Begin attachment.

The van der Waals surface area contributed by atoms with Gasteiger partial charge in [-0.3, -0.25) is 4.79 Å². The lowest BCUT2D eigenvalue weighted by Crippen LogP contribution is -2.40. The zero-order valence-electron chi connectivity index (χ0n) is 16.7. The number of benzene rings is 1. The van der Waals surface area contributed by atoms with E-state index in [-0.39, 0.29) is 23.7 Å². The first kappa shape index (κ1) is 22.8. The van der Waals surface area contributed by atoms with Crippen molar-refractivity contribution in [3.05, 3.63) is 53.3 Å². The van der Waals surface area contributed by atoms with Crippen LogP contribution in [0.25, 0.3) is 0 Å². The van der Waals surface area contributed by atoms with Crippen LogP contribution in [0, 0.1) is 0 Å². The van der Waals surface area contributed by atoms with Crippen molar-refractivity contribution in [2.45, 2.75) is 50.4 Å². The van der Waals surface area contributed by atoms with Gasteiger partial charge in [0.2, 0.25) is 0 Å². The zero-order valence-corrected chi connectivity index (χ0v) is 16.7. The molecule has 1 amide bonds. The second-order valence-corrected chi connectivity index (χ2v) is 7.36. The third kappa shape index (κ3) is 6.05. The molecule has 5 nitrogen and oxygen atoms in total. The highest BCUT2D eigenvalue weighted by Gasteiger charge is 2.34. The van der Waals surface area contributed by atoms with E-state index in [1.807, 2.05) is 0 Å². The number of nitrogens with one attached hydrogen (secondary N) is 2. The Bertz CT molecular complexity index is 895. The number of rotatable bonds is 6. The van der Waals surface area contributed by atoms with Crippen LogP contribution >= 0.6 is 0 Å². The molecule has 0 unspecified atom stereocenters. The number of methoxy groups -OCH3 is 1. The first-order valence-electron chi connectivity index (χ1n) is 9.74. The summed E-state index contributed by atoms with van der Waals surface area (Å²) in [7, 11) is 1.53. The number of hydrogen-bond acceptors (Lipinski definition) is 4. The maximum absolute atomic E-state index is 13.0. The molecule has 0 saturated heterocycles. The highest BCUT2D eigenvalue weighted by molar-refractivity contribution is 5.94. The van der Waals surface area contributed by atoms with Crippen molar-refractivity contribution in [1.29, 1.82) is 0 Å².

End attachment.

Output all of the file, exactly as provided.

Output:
The van der Waals surface area contributed by atoms with Gasteiger partial charge in [-0.3, -0.25) is 4.79 Å². The lowest BCUT2D eigenvalue weighted by Crippen LogP contribution is -2.40. The zero-order valence-electron chi connectivity index (χ0n) is 16.7. The number of benzene rings is 1. The van der Waals surface area contributed by atoms with E-state index in [-0.39, 0.29) is 23.7 Å². The first kappa shape index (κ1) is 22.8. The van der Waals surface area contributed by atoms with Crippen molar-refractivity contribution in [3.05, 3.63) is 53.3 Å². The van der Waals surface area contributed by atoms with Crippen LogP contribution in [0.25, 0.3) is 0 Å². The van der Waals surface area contributed by atoms with Crippen LogP contribution in [0, 0.1) is 0 Å². The van der Waals surface area contributed by atoms with Crippen molar-refractivity contribution in [2.45, 2.75) is 50.4 Å². The van der Waals surface area contributed by atoms with Gasteiger partial charge in [0.2, 0.25) is 0 Å². The zero-order valence-corrected chi connectivity index (χ0v) is 16.7. The molecule has 1 amide bonds. The second-order valence-corrected chi connectivity index (χ2v) is 7.36. The third kappa shape index (κ3) is 6.05. The molecule has 5 nitrogen and oxygen atoms in total. The highest BCUT2D eigenvalue weighted by Gasteiger charge is 2.34. The van der Waals surface area contributed by atoms with E-state index in [1.807, 2.05) is 0 Å². The number of nitrogens with one attached hydrogen (secondary N) is 2. The Bertz CT molecular complexity index is 895. The number of rotatable bonds is 6. The van der Waals surface area contributed by atoms with Crippen LogP contribution >= 0.6 is 0 Å². The molecule has 0 unspecified atom stereocenters. The number of methoxy groups -OCH3 is 1. The first-order valence-electron chi connectivity index (χ1n) is 9.74. The summed E-state index contributed by atoms with van der Waals surface area (Å²) in [7, 11) is 1.53. The number of hydrogen-bond acceptors (Lipinski definition) is 4. The maximum absolute atomic E-state index is 13.0. The molecule has 0 saturated heterocycles. The highest BCUT2D eigenvalue weighted by molar-refractivity contribution is 5.94. The van der Waals surface area contributed by atoms with Crippen molar-refractivity contribution in [1.29, 1.82) is 0 Å².